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Malaysian vendor collapses into boiling oil, succumbs to injuries in hospital

In a heartbreaking incident in Kuala Kangsar, Perak, a beloved chicken chop vendor met a tragic fate.

Losing consciousness, he fell into boiling oil, leading to his demise. Despite health concerns, he dedicated himself to his business and showed great compassion for animals.



MALAYSIA: In a heartbreaking event that took place in Kuala Kangsar, Perak, a renowned local chicken chop vendor suffered a devastating fate while attending his stall.

The chicken chop vendor suddenly lost consciousness and fell face-first into a boiling pot of oil, as reported by Chinese media Sin Chew Daily.

The fatal accident transpired around 1 p.m. on Wednesday (20 Sept) at Jingcheng Kuala Kangsar Food Centre, nestled in an alley off the main street.

The vendor, recognized for his distinctive attire consisting of a vest and wooden clogs, was a 58-year-old man residing near SJK(C) Tsung Wah, just beyond a bridge, was discovered with faint signs of life.

He was swiftly rushed to Kuala Kangsar Hospital with severe burns on his face, chest, and back.

Tragically, the vendor succumbed to his injuries at 2.21 p.m.

Juggling health and business priorities

The vendor’s older brother, a self-employed individual, shared with Sin Chew Daily reporters that he hurried back from Shah Alam in Selangor upon receiving news of the accident to oversee his brother’s funeral arrangements.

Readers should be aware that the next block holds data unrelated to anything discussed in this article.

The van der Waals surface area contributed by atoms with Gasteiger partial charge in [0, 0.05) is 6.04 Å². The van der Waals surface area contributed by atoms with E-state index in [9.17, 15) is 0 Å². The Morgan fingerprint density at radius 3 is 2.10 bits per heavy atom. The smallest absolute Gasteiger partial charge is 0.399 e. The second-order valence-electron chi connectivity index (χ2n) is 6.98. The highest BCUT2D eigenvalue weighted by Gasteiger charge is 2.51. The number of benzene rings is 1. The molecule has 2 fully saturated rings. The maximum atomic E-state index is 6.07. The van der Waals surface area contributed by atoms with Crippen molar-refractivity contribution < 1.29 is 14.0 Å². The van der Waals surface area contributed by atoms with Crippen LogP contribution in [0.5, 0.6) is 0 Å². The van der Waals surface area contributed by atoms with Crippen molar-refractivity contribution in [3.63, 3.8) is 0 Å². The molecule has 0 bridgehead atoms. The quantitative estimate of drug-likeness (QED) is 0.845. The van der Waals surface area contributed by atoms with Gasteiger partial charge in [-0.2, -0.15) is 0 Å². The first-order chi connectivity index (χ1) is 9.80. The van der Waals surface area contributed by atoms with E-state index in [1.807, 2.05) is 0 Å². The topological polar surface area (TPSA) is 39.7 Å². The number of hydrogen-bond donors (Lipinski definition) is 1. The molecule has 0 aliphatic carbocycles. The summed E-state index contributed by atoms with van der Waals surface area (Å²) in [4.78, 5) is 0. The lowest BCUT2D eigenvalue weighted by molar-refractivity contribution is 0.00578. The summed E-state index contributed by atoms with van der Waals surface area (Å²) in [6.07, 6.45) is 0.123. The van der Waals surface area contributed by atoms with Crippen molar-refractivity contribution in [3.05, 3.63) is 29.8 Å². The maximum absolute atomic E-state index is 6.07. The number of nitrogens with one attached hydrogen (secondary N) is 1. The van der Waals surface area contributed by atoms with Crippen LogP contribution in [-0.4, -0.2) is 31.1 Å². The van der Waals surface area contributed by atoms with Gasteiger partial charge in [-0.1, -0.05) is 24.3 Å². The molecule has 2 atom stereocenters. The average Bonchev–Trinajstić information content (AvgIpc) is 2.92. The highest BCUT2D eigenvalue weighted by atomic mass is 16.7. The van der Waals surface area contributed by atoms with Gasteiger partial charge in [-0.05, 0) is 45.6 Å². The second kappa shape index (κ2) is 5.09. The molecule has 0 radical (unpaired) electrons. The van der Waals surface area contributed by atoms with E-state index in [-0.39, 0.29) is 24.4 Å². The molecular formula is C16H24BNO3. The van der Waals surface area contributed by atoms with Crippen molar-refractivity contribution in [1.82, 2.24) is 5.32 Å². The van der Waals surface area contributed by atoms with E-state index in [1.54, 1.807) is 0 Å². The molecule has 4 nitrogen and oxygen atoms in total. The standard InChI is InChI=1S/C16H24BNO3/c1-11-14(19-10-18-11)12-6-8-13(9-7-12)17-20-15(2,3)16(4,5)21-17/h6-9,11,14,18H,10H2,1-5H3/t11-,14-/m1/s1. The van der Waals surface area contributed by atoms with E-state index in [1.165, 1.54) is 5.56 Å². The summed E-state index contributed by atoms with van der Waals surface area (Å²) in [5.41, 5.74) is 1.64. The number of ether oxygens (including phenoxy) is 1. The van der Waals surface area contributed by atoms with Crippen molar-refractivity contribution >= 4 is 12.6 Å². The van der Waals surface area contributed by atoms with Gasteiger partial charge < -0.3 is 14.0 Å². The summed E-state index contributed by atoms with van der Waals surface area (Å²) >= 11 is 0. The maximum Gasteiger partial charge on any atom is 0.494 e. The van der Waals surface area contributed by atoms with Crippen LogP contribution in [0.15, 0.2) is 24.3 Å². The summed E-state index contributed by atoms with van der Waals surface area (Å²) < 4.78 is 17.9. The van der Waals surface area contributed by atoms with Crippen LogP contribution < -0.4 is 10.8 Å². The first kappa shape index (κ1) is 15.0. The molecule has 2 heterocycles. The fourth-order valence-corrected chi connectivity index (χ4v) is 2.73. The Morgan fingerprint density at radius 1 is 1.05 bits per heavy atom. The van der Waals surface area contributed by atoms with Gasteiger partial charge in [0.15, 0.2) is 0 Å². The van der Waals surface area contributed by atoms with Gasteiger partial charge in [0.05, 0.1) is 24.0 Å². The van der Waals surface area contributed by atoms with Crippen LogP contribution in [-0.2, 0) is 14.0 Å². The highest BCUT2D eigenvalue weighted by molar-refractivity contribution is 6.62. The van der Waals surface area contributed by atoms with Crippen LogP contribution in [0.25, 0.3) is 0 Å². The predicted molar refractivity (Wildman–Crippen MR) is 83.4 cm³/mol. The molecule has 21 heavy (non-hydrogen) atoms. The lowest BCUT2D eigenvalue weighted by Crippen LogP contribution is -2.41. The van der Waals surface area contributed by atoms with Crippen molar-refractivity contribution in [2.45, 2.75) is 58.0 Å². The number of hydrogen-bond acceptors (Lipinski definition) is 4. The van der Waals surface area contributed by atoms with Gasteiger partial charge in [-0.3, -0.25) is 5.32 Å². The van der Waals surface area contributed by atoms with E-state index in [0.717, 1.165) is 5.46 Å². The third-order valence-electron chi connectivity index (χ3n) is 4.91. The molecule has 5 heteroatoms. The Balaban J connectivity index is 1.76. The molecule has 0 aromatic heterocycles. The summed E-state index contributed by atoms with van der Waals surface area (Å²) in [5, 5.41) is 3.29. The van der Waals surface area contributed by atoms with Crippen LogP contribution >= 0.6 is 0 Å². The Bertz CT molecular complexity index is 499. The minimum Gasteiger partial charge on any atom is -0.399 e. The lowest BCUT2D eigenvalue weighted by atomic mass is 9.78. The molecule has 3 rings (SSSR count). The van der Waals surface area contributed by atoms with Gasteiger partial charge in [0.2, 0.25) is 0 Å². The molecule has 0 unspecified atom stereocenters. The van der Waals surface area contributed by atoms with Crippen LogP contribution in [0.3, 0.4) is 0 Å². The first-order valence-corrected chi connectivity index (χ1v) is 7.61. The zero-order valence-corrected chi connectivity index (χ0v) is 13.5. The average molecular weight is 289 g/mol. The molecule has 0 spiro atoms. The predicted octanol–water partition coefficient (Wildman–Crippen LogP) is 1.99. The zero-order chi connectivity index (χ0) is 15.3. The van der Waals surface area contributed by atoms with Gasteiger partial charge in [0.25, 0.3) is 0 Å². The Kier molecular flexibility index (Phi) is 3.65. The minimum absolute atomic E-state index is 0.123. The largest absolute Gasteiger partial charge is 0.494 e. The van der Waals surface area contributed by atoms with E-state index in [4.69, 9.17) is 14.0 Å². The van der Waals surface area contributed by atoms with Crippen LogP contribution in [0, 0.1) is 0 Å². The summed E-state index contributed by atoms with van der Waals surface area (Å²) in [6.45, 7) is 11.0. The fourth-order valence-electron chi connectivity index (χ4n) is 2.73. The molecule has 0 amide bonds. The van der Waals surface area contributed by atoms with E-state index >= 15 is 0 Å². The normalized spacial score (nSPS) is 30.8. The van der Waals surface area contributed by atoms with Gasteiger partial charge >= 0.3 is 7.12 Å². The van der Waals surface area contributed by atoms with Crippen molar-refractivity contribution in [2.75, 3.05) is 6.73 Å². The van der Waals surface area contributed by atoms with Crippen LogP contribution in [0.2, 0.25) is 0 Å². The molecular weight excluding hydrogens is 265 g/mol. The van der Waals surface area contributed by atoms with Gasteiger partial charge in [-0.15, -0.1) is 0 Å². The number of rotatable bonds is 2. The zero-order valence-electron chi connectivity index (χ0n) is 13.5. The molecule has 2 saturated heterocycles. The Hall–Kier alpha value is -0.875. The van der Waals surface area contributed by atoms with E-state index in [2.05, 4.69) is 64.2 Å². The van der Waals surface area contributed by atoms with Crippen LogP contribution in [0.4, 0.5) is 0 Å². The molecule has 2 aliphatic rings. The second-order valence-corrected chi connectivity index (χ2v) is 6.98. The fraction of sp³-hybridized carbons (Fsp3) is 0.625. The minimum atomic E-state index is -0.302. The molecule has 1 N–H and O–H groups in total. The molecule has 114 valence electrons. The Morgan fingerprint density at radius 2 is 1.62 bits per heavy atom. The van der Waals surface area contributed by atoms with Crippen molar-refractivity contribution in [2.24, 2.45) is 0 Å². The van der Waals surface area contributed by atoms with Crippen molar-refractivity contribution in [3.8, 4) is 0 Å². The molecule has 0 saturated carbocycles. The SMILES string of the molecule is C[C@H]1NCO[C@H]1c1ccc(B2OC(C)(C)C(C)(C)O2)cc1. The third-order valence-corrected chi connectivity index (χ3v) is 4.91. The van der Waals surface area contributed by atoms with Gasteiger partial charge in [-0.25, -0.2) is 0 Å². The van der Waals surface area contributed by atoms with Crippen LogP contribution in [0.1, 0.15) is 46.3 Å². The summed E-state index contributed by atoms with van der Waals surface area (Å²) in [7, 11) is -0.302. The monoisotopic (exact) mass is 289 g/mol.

He revealed that his younger brother had been grappling with high blood pressure, often complaining of severe headaches.

Despite frequent advice to take breaks and prioritize his health, the late vendor found it challenging to step away from his beloved chicken chop business, which he cherished deeply.

Compassionate vendor dedication to animals and business

The vendor was renowned for his compassionate nature and affinity for animals.

He provided shelter to ten stray dogs at his home and spent over RM 2,000 (US$426.30) each month on their sustenance alone.

Every day, before opening his stall, he prepared a substantial pot of rice and procured sizable slices of mackerel as the main course for the stray cats and dogs in the vicinity.

He would feed them while making his way to the stall.

The food center manager fondly remembered the vendor as a cheerful individual.

His reasonably priced chicken chop, typically priced at around RM10 (US$2.13) per plate, earned him fame not only locally but also from neighbouring regions.

Another vendor at the food center emphasized the vendor’s kindness toward stray animals, pointing out his daily commitment to preparing freshly cooked meals for them.

For more than two decades, the vendor had steadfastly devoted himself to his chicken chop business.

Commencing his day as early as 8 a.m., he diligently managed the stall until every last plate was sold, a routine that often concluded by 1 p.m.

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The good go early. RIP sir.

While I do not mean to tarnish, or stereo type people, events, or tragedies – but invariably, in life, one is difficult to associate this type of tragic way of dying relate to rich pple meeting their end in similar fashion.
Poor fella.